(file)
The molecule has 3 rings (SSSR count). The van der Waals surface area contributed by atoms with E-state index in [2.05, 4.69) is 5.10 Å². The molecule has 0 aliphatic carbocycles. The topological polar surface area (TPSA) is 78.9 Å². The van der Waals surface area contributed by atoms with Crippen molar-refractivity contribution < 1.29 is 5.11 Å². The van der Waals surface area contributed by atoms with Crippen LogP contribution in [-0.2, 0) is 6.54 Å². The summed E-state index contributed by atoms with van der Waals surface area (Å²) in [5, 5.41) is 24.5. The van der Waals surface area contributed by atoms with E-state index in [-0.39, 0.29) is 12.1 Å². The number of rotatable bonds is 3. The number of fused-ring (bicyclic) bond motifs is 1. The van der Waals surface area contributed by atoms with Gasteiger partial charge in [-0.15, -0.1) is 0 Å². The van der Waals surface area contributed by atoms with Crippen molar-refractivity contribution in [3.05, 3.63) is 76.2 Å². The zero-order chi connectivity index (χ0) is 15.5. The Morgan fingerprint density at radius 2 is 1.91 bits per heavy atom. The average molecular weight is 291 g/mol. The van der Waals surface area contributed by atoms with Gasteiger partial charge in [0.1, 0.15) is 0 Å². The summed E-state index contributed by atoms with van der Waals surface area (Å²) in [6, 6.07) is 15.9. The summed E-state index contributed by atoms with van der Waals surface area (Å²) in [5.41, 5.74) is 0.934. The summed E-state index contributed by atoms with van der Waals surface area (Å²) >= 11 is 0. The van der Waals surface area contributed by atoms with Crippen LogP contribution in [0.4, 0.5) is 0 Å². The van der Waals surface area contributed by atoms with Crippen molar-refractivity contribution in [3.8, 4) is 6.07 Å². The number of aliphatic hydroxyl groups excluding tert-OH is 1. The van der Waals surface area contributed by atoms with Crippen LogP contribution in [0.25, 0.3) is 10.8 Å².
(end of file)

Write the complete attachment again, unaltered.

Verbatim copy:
The molecule has 3 rings (SSSR count). The van der Waals surface area contributed by atoms with E-state index in [2.05, 4.69) is 5.10 Å². The molecule has 0 aliphatic carbocycles. The topological polar surface area (TPSA) is 78.9 Å². The van der Waals surface area contributed by atoms with Crippen molar-refractivity contribution < 1.29 is 5.11 Å². The van der Waals surface area contributed by atoms with Crippen LogP contribution in [-0.2, 0) is 6.54 Å². The summed E-state index contributed by atoms with van der Waals surface area (Å²) in [5, 5.41) is 24.5. The van der Waals surface area contributed by atoms with E-state index in [-0.39, 0.29) is 12.1 Å². The number of rotatable bonds is 3. The number of fused-ring (bicyclic) bond motifs is 1. The van der Waals surface area contributed by atoms with Gasteiger partial charge in [-0.15, -0.1) is 0 Å². The van der Waals surface area contributed by atoms with Crippen molar-refractivity contribution in [3.05, 3.63) is 76.2 Å². The zero-order chi connectivity index (χ0) is 15.5. The Morgan fingerprint density at radius 2 is 1.91 bits per heavy atom. The average molecular weight is 291 g/mol. The van der Waals surface area contributed by atoms with Gasteiger partial charge in [0.1, 0.15) is 0 Å². The summed E-state index contributed by atoms with van der Waals surface area (Å²) in [6, 6.07) is 15.9. The summed E-state index contributed by atoms with van der Waals surface area (Å²) in [5.41, 5.74) is 0.934. The summed E-state index contributed by atoms with van der Waals surface area (Å²) >= 11 is 0. The van der Waals surface area contributed by atoms with Crippen LogP contribution in [0.4, 0.5) is 0 Å². The van der Waals surface area contributed by atoms with Crippen molar-refractivity contribution in [3.8, 4) is 6.07 Å². The number of aliphatic hydroxyl groups excluding tert-OH is 1. The van der Waals surface area contributed by atoms with Crippen LogP contribution in [0.25, 0.3) is 10.8 Å².